As a young gay closeted Vietnamese male… Would you give me some advice on coming out to my “old school parents?” How did you come out to your family?

A Young Gay Closeted Vietnamese Male

I was immediately touched because I was once that guy– young, gay, closeted, Vietnamese, and unsure of how to come out to parents from “old school” Asia.

I composed a long response to Peter – empathizing about how Vietnamese culture, language barriers and parental expectations may make it extra difficult to come out. I explained that I waited far too long, until my 30s, to tell my own parents. I also revealed what I learned: by not giving my parents enough credit, I cheated myself out of a closer relationship with them than years of being the academic golden boy ever created.

Peter thanked me, and even asked for some career advice because he just graduated from college. He then posted my entire response to his anonymous blog so that other people could see my advice. Peter does not yet have enough confidence to come out to his parents, but I hope he does soon.

More recently, a 22 year old gay man in Indonesia emailed me. (I’ll call him Tom). Tom wrote that he feels isolated with no friends, and has not come out to anyone. He asked what does real life mean “if there is no one you love” and wondered “Will I get my true love someday?”

My heart broke when reading this plea for help – because Tom’s challenges as a gay man in Indonesia will likely be even more difficult than if he lived in the U.S. While I could not guarantee that he would find true love any time soon, I gave Tom much of the same advice that I gave to Peter in Southern California. Most of all, I encouraged him to come out to trusted friends and family when he felt it was safe.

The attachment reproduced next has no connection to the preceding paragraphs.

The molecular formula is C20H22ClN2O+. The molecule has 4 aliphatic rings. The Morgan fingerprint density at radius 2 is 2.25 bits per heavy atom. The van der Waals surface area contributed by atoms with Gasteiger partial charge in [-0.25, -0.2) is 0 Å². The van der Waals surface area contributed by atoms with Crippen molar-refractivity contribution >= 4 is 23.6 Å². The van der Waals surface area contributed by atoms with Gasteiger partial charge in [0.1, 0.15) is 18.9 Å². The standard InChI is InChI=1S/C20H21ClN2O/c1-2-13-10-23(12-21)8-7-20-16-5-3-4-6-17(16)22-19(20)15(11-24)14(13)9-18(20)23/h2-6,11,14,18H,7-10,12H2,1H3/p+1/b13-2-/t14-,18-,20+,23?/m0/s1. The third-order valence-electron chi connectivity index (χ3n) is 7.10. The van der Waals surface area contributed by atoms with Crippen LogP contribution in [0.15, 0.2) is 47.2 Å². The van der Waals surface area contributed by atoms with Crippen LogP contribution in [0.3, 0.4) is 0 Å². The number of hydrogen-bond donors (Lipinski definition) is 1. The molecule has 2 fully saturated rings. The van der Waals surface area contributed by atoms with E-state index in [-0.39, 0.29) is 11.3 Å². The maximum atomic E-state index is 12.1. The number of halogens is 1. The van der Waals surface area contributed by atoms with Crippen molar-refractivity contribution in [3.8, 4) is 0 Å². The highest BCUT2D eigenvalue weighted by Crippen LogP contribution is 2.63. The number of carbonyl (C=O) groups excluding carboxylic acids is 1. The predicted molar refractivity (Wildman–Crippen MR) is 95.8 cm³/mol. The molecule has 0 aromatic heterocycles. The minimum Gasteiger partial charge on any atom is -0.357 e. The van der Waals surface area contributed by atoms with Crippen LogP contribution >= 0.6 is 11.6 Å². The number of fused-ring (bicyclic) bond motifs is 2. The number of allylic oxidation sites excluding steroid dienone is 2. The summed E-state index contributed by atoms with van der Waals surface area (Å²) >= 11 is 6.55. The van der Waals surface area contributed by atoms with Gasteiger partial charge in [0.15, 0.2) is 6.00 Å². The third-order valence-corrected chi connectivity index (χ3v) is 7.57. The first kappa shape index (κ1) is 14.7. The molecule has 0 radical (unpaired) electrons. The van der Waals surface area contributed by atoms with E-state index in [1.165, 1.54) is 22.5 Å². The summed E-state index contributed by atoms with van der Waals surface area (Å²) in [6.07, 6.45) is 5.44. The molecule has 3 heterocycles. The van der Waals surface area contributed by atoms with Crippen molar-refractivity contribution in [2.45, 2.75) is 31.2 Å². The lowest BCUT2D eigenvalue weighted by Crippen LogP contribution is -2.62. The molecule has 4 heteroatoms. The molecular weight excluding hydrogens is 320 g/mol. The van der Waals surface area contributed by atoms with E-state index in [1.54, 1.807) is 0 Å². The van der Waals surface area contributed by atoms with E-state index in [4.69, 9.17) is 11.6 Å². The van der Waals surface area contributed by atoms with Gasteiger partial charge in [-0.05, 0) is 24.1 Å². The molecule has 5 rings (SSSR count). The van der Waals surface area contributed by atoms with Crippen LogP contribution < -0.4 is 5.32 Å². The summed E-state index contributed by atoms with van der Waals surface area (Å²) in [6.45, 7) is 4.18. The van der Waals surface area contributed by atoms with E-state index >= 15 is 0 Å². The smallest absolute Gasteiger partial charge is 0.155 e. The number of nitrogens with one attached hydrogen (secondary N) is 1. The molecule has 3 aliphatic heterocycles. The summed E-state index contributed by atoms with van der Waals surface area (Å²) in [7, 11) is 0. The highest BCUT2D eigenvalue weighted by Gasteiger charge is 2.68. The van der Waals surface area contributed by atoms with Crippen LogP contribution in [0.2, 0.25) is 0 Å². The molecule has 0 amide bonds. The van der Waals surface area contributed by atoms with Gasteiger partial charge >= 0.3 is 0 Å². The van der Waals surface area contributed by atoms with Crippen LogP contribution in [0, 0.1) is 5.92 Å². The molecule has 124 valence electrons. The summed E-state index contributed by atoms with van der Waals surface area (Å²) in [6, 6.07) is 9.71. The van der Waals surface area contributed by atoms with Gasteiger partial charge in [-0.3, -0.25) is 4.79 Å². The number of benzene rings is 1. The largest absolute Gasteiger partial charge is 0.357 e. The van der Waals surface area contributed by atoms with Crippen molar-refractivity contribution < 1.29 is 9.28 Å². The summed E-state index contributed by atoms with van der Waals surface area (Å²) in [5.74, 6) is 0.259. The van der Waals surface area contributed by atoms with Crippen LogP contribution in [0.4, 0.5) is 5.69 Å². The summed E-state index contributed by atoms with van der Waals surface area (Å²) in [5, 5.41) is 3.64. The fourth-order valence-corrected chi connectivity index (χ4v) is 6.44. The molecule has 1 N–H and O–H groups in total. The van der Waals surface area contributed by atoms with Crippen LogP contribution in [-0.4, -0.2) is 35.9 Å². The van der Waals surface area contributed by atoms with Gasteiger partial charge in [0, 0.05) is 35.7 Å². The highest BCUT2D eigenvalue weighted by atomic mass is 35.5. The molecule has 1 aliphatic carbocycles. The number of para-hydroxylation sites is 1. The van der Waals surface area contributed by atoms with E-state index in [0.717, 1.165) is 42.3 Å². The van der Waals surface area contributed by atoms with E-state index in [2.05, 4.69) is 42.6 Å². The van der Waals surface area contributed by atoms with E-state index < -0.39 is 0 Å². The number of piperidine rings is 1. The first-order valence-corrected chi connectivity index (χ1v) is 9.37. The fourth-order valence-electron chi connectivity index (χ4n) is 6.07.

As much as I was trying to give advice, I also learned something valuable: visibility of LGBT racial minorities matters. Those two young gay Asian men tracked me down across email cyberspace because they saw me on the Huffington Post list. While they could have sought advice from anyone, I could speak to them with added credibility because I share their Asian background. For every Peter and Tom, how many more gay Asian youngsters out there want help from an Asian mentor? And how many LGBT people from other racial groups want role models who look like them?

That’s why the world needs more LGBT racial minority role models. Every day, gay and lesbian people of color are ascending in their professional fields. We need to support their continuing efforts to break through historic ceilings. When they succeed, we need to give them greater visibility. Media outlets can help by more frequently recognizing achievements made by LGBT racial minorities.

As a kid, I saw a media landscape devoid of any gays or lesbians, and certainly no LGBT racial minorities. For today’s youngsters, whether they live in Southern California or Indonesia, I hope their view will become far more colorful.